Metal and Rock music played a prominent role in breaking controversial ideas about Satan into the cultural mainstream. First of all, an overwhelming majority of rock and metal music is NOT about Satan. Yet as far as Rock and Metal are concerned, Satan played the same role for modern rockers that Dionysus played for the Ancient Greeks. Dionysus himself was a subconscious manifestation of drunken debauchery, raucous violence, in your face blatant sex and a general enjoyment of Earthly pleasures.
Even the Blues, Rock’s ancestor, was called “The Devil’s Music.” Part of this was the controversial aspect of Blue’s Musicians using the “Blue’s Note” or the flattened fifth in a musical scale. This was already highly unconventional. Yet even more controversial was the gritty lyrical content of Blues Music itself: sex, drink and hardship. There is even a legend that Robert Johnson, a famous Blues virtuoso, received his guitar skills from the devil in exchange for his soul.
The Beginnings of Rock and Roll
Eventually the Blues spawned Rock and Roll with the song “Rocket 88” in 1951, a song about women and fast cars. A key feature of Rock and Roll music in the 1950’s is that it flaunted sex in the face of a very sexually restrained American public. When Elvis started to gyrate his hips on stage, the women in the audience went insane with sexual delight – some even passed out from all the excitement. I wouldn’t blame them, considering that this was the same time period in which Ricky Ricardo and Lucy had to sleep in separate beds on television in their neck high pajamas.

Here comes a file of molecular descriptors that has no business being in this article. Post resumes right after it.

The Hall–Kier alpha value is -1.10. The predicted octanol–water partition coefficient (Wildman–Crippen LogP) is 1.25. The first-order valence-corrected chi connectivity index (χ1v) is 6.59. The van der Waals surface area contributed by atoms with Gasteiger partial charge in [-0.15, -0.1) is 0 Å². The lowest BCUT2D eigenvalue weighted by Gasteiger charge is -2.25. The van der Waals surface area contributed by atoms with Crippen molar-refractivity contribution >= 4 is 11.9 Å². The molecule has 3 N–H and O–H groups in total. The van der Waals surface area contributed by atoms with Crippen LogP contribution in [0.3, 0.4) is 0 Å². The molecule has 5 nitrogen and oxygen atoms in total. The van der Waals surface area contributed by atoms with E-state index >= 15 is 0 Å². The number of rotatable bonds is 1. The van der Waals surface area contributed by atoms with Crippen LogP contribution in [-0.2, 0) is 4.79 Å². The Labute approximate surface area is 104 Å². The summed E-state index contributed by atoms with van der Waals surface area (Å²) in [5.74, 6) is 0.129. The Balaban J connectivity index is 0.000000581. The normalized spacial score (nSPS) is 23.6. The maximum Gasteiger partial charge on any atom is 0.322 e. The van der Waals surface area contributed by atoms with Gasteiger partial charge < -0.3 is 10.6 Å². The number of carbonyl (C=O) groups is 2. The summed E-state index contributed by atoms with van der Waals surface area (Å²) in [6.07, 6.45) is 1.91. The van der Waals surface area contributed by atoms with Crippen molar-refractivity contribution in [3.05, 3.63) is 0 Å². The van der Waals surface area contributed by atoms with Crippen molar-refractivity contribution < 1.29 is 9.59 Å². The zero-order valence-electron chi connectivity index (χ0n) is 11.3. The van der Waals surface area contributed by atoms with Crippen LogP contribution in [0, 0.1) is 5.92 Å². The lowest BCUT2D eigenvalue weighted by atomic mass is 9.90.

The 1960’s Cultural Revolution
Hmm…a fallen angel, where have we seen that before?
In the 1960’s, Rock Music became a key part of the sexual and cultural revolution. One of the prominent bands of the time, Led Zeppelin, incorporated symbols of the occult in their music and included the occasional allusion to Satan. Houses of the Holy for example contained the following Satanic Lyrics:
So the world is spinning faster. Are you dizzy when you’re stoned Let the music be your master. Will you heed the master’s call Oh… Satan and man.
There is some controversy about Led Zeppelin, considering their interest in Aleister Crowley. This interest is fairly obvious – considering that Jimmy Page bought Aleister Crowley’s old house – The Boleskine House! However, in recent years Jimmy Page has denied that he had anything to do with Satanism and that the occult was merely a musical topic – not a lifestyle.
Hard Rock and Heavy Metal
Later, as the genre of Rock and Roll evolved into Metal in the 1970’s, hard rockers continued to use Satanic imagery and symbolism in their lyrics and band art. While these Satanic images were used to cause shock and controversy, most of these heavy metal bands deny any actual involvement with Satanism as a religion. Other artists from this era, such as Ozzy and Danzig, would also deny bowing before Satan in real life. You can read the Danzig article here. In this way, Satanism was more of an artistic concept – a symbol for the return of the primeval self.